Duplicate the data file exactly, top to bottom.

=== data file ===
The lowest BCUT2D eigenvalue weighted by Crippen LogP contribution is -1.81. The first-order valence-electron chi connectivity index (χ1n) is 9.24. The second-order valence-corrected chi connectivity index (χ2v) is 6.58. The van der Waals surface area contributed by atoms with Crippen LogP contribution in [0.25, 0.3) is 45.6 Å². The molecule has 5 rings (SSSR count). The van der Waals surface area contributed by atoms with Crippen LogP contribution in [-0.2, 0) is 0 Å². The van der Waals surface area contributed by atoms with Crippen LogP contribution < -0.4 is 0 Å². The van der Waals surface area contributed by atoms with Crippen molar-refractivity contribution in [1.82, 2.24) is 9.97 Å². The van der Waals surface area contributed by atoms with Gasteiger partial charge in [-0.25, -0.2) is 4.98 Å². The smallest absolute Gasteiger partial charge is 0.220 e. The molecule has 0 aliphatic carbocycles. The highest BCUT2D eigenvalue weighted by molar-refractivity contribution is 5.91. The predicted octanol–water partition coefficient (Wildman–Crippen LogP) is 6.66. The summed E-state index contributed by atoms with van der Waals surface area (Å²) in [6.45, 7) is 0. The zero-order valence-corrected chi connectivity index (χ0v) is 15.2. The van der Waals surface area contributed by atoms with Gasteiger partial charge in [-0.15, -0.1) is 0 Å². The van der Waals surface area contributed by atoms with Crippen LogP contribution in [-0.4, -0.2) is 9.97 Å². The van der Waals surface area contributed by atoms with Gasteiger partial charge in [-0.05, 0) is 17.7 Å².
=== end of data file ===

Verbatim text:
The lowest BCUT2D eigenvalue weighted by Crippen LogP contribution is -1.81. The first-order valence-electron chi connectivity index (χ1n) is 9.24. The second-order valence-corrected chi connectivity index (χ2v) is 6.58. The van der Waals surface area contributed by atoms with Crippen LogP contribution in [0.25, 0.3) is 45.6 Å². The molecule has 5 rings (SSSR count). The van der Waals surface area contributed by atoms with Crippen LogP contribution in [-0.2, 0) is 0 Å². The van der Waals surface area contributed by atoms with Crippen LogP contribution < -0.4 is 0 Å². The van der Waals surface area contributed by atoms with Crippen molar-refractivity contribution in [1.82, 2.24) is 9.97 Å². The van der Waals surface area contributed by atoms with Gasteiger partial charge in [-0.25, -0.2) is 4.98 Å². The smallest absolute Gasteiger partial charge is 0.220 e. The molecule has 0 aliphatic carbocycles. The highest BCUT2D eigenvalue weighted by molar-refractivity contribution is 5.91. The predicted octanol–water partition coefficient (Wildman–Crippen LogP) is 6.66. The summed E-state index contributed by atoms with van der Waals surface area (Å²) in [6.45, 7) is 0. The zero-order valence-corrected chi connectivity index (χ0v) is 15.2. The van der Waals surface area contributed by atoms with Gasteiger partial charge in [-0.15, -0.1) is 0 Å². The van der Waals surface area contributed by atoms with Crippen LogP contribution in [-0.4, -0.2) is 9.97 Å². The van der Waals surface area contributed by atoms with Gasteiger partial charge in [-0.05, 0) is 17.7 Å².